Slinger, who describes hashers as drinkers with
a running problem. An important part of the
hashing ritual is for participants to be given hash
names. They are of necessity, ego-bruising and
humbling, according to John Putrid
Albanie, Grand Inquisitor for the Grenada HHH.
You are allowed to apply to have your name
changed after ten years, provided you realize that
the next one will be worse.
After getting directions to the
hash, we piled into cars and headed to Grand Etang
National Park, the starting point of that week's
hash. Once there, we all signed the hash roster
(necessary to account for everyone at the end of the
hash) and received last-minute instructions from
Paul. Then it was off to the starting line and what
would prove to be difficult hash. The trail started
near the Grand Etang National Park entrance and
skirted Grand Etang Lake before heading southwest
toward Point Salinas. The trail was narrow, and it
didn't take long before the group was well spread out
over a mile or so of marked trail. It stayed that way
until we regrouped at the first
Checkpoints are usually located
at the junction of a number of intersecting trails
and are marked by a circle of paper on the ground.
Front runners head down each of the intersecting
trails to see which is correct. Each false trail is
maked with an X about a half-mile/.8
kilometers down the trail. Correct trails have no X,
so once front runners realize the trail is not false,
they yell On! On! and the group follows.
If you plan on hashing, there
are a few phrases you should know. On!
On! means you can see the trail markers,
usually small bits of colored paper. When you can't
find the trail but see someone else, you can ask,
Are you? Checking means the
trail has all of a sudden disappeared and you are
trying to find it again. When front runners reach a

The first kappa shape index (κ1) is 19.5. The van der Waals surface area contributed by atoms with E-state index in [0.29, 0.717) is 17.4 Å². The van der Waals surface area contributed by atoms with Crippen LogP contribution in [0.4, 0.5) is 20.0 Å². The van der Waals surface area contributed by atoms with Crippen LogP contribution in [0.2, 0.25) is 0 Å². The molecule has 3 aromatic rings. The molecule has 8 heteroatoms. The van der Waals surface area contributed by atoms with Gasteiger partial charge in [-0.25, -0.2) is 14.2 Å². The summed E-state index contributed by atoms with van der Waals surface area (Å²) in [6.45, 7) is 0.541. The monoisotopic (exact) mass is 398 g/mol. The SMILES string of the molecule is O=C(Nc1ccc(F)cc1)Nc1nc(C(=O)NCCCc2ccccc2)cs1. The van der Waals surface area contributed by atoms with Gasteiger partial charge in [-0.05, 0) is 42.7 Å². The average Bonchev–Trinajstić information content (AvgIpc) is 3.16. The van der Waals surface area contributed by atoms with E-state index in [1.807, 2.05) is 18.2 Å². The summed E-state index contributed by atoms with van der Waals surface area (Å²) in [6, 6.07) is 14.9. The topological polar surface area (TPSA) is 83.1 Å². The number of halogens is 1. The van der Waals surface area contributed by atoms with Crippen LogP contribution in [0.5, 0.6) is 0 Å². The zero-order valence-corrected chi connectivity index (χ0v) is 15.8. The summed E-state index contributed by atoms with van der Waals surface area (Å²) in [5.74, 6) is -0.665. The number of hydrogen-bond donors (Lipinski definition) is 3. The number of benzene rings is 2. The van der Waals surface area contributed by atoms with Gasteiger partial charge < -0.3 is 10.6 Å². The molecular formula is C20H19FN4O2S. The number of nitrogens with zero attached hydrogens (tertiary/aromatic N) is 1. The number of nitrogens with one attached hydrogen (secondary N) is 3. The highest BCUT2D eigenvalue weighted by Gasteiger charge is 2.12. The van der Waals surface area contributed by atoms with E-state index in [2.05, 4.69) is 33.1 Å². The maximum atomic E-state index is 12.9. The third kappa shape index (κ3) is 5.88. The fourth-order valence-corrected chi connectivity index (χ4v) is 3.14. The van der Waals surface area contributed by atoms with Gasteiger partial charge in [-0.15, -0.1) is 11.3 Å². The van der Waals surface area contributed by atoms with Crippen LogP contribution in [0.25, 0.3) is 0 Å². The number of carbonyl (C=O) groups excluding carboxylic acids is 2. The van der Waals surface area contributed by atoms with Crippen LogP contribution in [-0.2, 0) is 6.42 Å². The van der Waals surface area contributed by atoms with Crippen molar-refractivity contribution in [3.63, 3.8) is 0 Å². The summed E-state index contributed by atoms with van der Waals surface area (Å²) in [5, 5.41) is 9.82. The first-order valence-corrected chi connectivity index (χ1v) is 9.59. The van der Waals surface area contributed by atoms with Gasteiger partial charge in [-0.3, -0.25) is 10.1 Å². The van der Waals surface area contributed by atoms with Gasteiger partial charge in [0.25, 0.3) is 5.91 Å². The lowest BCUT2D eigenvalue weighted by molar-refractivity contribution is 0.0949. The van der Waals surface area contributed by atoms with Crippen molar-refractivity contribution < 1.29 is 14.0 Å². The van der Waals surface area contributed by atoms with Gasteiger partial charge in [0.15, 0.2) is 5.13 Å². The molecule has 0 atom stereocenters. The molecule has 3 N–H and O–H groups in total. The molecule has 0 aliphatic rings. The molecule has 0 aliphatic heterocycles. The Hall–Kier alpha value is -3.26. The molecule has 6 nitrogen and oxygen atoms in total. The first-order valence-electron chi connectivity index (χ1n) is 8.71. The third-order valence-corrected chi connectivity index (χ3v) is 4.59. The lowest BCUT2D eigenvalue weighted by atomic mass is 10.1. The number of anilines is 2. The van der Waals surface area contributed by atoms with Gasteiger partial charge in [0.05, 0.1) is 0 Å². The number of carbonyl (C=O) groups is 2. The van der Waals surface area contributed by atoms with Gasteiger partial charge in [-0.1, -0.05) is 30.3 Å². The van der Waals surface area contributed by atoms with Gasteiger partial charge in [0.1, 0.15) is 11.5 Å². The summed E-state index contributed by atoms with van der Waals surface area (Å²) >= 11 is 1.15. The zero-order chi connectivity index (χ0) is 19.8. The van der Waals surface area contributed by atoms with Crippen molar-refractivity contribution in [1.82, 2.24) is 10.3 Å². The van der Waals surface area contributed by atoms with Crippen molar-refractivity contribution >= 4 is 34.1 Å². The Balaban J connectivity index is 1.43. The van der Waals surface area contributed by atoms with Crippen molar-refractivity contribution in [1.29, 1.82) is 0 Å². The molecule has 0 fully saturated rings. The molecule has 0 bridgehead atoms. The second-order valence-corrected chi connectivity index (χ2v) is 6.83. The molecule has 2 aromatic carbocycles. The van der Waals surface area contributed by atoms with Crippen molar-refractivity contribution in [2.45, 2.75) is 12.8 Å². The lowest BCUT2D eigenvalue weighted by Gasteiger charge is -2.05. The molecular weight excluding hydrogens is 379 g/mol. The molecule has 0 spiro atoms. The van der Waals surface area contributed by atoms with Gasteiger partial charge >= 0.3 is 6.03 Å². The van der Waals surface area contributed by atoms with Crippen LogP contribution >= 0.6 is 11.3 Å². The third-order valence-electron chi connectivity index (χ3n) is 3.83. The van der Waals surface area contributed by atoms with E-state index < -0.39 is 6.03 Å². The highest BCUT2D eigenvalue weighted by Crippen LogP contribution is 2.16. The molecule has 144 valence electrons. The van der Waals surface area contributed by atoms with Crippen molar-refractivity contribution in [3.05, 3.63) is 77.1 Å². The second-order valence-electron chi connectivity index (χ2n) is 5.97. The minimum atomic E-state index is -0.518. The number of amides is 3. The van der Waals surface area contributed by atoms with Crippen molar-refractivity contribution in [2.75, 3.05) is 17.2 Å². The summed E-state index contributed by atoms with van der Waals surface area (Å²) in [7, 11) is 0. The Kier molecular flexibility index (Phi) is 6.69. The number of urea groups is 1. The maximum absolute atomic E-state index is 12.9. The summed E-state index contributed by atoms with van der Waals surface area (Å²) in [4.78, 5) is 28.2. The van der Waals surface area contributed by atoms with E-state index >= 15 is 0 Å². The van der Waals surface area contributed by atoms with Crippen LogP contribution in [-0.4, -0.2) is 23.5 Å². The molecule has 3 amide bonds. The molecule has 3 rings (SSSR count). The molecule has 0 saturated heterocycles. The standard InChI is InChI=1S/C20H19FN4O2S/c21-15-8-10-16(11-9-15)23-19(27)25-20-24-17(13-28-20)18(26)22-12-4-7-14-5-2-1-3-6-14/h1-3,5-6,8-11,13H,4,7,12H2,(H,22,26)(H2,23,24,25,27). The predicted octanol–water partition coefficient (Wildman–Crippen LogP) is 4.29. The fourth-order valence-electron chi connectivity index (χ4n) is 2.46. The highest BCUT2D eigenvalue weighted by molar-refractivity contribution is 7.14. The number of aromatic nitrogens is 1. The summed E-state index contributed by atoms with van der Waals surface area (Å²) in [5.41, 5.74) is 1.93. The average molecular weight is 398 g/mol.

large X in the trail, they yell on Back
to warn others not to take the trail. When you see
the On In sign, it means you are nearing
the finish line and cold beer.
After skirting the lake, the
trail descended into a fertile valley, then crossed a
narrow side road, where someone had placed clothes on
the hot road to dry. Onward we ran through banana
fields and rain forest, stopping every so often to
listen for the cries of On! On!,
Checking or On Back. After a
couple hours of heading down false trails and
stumbling over tree roots, the group was beginning to
spread out again, but the hares had done their job
well. Near Salinas Airport, our group finally broke
through the heavy underbrush into a cow pasture,
where the main portion of the group was anxiously
searching for the correct trail.
Before I had the time to catch
my breath, the call of On! On! came from
low shrubs to the west, and the group was off again.
From the pasture the trail crossed over Petit Cabrits
Point, then across the beach, humanely ending at the
On! In sign near the Aquarium Beach Bar.
The hash had taken a grueling four hours and,
needless to say, we were all dying for a cold bottle
Without a doubt, the most
important aspect of the hash is gathering at the pub
afterward. Here you rest aching muscles and swap
exaggerated tales of the chase with anyone who will
listen. The difficulty of the hash is directly
proportional to the amount of beer consumed, and the
better the hash, the taller the tales.